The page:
Get pampered at Purebeauty, a full-service salon and spa offering an extensive menu of treatments including massages, facials, manicures, pedicures, blow outs and more.

Hotel guests looking to dine in can tuck into breakfast, lunch and dinner daily or Sunday brunch at America restaurant. Two teams from the city’s most respected dining conglomerates, Ink Entertainment (of La Société and Patria fame) and Oliver & Bonacini (of Canoe and Luma), are responsible for the hospitality dished out here. (Ink Entertainment also co-operates Late Night America, which is open every Saturday night from 10 p.m.) Inventive and beautifully-plated mains include Sichuan pepper duck breast and scallops, shrimp and squid linguine, finished with a cheese board, white Russian sundae or bourbon chocolate tart.

The Calvin Bar is a sleek and contemporary space for creative cocktails like a spiced sazerac or barrel-aged negroni.

Don’t want to leave the confines of your hotel room? A Quick Bites program provides express in-room dining options in 15 minutes or less for busy guests on the go.

325 Bay St., 416-306-8800 or 1-855-888-7867; trumphotelcollection.com/toronto

HOTEL INSIDER: The Ivy at Verity


This boutique hotel located in a restored 1850s chocolate factory boasts four pristine rooms, each outfitted with Hästens beds, Italian linens, and a private terrace overlooking a secluded courtyard. Part of the Verity Group, which also owns George restaurant, Sweetgrass Spa and Verity women’s club, founder Mary Aitken wanted to ensure that guests feel right at home. As such, heated bathroom floors, generous counter space in bathrooms, ample closet space and full-length mirrors are among the simple luxuries that can be found in each of the rooms. Another Aitken touch is the colourful decor—the wallpaper, upholstered headboards and chairs are awash in cheery hues and prints, reminiscent of a charming Parisian hotel.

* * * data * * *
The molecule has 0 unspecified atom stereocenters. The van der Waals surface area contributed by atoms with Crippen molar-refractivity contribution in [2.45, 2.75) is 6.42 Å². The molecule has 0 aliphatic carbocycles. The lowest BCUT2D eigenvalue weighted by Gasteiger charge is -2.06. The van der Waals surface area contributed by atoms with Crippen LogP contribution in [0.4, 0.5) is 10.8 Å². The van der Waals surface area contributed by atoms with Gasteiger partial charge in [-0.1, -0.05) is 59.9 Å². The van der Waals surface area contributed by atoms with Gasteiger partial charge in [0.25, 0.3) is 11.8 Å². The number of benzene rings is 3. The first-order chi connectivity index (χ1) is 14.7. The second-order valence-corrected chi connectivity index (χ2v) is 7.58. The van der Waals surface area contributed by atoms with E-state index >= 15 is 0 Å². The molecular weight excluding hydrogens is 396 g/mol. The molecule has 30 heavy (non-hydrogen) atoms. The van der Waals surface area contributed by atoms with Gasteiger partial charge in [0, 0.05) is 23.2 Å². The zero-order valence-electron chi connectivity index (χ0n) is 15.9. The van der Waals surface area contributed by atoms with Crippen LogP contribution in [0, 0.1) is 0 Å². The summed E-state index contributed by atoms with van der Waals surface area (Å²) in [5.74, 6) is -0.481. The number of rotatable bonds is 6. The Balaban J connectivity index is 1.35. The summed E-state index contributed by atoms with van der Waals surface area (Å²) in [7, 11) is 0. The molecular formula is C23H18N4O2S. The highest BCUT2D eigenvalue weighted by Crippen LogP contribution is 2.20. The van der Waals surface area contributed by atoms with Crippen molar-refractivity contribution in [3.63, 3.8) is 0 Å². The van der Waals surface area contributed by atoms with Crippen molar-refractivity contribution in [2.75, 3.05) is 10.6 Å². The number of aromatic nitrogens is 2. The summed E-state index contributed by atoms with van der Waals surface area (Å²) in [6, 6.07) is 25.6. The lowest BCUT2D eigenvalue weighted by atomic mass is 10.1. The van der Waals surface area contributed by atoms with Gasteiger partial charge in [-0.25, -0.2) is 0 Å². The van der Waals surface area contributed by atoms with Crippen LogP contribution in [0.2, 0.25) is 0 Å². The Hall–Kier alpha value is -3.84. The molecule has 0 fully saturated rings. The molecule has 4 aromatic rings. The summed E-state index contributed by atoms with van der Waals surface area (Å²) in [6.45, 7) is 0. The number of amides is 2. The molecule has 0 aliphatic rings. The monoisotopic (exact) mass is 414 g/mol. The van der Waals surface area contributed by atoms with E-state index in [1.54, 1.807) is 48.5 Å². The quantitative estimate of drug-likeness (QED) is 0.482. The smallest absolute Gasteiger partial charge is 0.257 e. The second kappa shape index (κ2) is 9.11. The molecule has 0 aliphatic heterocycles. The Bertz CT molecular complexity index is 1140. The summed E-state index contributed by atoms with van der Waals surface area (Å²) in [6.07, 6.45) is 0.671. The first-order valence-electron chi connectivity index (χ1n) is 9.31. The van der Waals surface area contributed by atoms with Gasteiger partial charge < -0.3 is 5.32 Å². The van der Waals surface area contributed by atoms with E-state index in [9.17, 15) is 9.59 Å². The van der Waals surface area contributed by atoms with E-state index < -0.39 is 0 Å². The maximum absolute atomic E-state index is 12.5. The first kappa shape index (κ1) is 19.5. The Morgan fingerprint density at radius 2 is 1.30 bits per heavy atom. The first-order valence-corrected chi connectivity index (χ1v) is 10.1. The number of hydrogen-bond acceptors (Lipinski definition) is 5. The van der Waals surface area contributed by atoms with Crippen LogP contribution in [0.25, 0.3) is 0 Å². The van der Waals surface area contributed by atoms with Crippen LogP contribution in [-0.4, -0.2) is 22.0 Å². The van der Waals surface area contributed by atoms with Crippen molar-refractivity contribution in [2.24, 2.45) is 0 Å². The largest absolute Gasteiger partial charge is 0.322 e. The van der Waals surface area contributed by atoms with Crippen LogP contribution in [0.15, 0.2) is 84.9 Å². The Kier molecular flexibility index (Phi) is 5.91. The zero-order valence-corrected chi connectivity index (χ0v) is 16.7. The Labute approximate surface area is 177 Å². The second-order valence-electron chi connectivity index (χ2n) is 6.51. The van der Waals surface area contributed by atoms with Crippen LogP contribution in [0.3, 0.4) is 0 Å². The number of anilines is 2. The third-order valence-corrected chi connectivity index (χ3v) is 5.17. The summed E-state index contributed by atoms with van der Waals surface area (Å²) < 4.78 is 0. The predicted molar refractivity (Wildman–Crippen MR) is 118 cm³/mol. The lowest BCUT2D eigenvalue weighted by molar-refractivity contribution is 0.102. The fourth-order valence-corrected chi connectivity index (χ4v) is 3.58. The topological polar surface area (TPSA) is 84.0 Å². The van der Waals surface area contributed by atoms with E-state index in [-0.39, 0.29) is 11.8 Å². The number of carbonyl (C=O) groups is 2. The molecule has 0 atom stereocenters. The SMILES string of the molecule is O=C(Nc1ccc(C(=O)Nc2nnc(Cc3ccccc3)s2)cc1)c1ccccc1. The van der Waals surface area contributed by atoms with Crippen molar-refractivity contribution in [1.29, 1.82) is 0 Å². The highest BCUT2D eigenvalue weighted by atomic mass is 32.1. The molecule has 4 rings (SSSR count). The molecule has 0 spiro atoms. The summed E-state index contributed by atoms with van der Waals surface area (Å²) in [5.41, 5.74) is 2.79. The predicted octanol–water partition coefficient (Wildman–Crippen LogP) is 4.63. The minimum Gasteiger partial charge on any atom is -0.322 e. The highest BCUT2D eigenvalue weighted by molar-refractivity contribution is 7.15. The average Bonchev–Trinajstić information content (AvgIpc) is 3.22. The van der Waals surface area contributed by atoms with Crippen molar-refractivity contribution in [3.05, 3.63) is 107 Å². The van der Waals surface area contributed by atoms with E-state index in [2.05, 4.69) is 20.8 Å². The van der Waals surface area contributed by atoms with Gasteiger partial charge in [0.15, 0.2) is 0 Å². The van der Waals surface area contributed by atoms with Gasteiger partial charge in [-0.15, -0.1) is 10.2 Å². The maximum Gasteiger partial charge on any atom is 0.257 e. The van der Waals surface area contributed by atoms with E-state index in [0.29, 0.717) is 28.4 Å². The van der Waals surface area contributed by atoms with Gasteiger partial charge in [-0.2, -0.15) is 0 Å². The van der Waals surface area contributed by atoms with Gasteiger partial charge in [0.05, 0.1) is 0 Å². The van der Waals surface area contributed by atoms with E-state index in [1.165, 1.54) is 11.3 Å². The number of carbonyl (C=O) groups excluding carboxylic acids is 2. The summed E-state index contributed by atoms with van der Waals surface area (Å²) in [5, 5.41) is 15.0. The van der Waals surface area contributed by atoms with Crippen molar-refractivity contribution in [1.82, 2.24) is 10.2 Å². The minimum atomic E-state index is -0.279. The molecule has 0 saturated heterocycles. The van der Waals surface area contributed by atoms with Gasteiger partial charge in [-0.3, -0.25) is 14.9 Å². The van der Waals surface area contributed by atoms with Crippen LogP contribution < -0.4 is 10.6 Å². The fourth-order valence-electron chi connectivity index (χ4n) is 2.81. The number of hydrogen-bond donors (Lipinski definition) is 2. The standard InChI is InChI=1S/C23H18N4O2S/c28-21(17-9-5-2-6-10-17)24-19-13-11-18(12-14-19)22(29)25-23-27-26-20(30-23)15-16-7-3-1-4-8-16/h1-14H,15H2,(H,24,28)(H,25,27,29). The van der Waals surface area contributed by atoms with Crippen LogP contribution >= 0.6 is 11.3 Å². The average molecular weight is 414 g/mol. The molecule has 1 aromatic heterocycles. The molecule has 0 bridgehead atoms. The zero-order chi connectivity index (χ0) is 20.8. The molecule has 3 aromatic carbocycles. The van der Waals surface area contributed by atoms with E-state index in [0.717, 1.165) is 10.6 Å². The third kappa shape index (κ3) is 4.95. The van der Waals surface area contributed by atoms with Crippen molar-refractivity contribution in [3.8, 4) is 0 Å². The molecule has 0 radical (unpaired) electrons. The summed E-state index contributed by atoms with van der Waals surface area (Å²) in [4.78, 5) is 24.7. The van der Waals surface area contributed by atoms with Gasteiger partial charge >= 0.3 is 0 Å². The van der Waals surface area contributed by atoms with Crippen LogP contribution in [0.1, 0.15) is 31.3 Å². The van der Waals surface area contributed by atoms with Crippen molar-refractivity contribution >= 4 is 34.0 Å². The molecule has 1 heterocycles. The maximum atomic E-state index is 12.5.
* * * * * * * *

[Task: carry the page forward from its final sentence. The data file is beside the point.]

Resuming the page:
Four custom-designed rooms
Price $399 per night. Room packages are available for $449 and $559, which can include dinner and a spa treatment.

Guests of The Ivy are privy to many of the services and facilities of Verity, including the club’s concierge and members’ lounge. Female guests also have access to the fitness centre and swimming pool.

Sweetgrass Spa is a women-only oasis (though male guests can have Swedish massages in their hotel rooms) with a carefully edited menu of signature treatments, such as the Hawaiian Lomi Lomi massage, a 24 karat gold facial using products from the Dr. Hauschka line, a Tata Harper red carpet facial, and a Medico oxygen facial. Pre- and post-treatment, (female) guests can enjoy the infrared sauna, whirlpool, ozonated swimming pool—where there is even an underwater spin bike—or relax in the lounge with freshly-pressed juice, coffee and cocktails. By appointment, a hairstylist can also do blow outs; the spa can also bring in additional hair stylists and estheticians for larger groups wishing to have their hair and makeup done.

The elegantly-appointed dining room at George restaurant is well-served as a destination for business lunches and dinners, as well as a romantic meal or fun feast with friends. Headed by chef Lorenzo Loseto, who has won Canada’s National Culinary Championship among other accolades, an oft-changing menu of seasonal dishes utilizing fresh local ingredients could include the likes of pork belly with agnolotti and cardamom mustard or ahi tuna with potato samosa and cauliflower. Or simply entrust chef Loseto with your meal and tuck into a tasting menu, with or without wine pairings. (A three- or four-course lunch ranges from $55 to $70; five-, seven-, 10- and vegetarian-course dinner is about $85 to $150.)